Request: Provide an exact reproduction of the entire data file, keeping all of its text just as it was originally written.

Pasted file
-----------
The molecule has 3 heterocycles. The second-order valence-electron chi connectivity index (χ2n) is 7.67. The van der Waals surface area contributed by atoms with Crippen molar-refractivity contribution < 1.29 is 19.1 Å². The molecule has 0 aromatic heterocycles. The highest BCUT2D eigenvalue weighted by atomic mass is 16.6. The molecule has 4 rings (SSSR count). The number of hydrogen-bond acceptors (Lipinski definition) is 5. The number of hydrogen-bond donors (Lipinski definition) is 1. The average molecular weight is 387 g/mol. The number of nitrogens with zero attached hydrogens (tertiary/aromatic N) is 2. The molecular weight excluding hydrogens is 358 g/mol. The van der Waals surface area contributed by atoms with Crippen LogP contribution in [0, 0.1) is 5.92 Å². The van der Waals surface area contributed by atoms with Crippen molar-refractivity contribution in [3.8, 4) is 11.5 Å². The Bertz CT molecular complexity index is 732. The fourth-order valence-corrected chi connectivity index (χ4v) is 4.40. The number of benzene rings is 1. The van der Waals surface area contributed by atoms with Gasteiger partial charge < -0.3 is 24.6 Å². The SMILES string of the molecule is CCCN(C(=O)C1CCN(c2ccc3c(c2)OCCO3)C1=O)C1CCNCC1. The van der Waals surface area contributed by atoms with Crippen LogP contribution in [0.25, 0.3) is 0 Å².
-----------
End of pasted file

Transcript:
The molecule has 3 heterocycles. The second-order valence-electron chi connectivity index (χ2n) is 7.67. The van der Waals surface area contributed by atoms with Crippen molar-refractivity contribution < 1.29 is 19.1 Å². The molecule has 0 aromatic heterocycles. The highest BCUT2D eigenvalue weighted by atomic mass is 16.6. The molecule has 4 rings (SSSR count). The number of hydrogen-bond acceptors (Lipinski definition) is 5. The number of hydrogen-bond donors (Lipinski definition) is 1. The average molecular weight is 387 g/mol. The number of nitrogens with zero attached hydrogens (tertiary/aromatic N) is 2. The molecular weight excluding hydrogens is 358 g/mol. The van der Waals surface area contributed by atoms with Crippen LogP contribution in [0, 0.1) is 5.92 Å². The van der Waals surface area contributed by atoms with Crippen molar-refractivity contribution in [3.8, 4) is 11.5 Å². The Bertz CT molecular complexity index is 732. The fourth-order valence-corrected chi connectivity index (χ4v) is 4.40. The number of benzene rings is 1. The van der Waals surface area contributed by atoms with Gasteiger partial charge < -0.3 is 24.6 Å². The SMILES string of the molecule is CCCN(C(=O)C1CCN(c2ccc3c(c2)OCCO3)C1=O)C1CCNCC1. The van der Waals surface area contributed by atoms with Crippen LogP contribution in [0.25, 0.3) is 0 Å².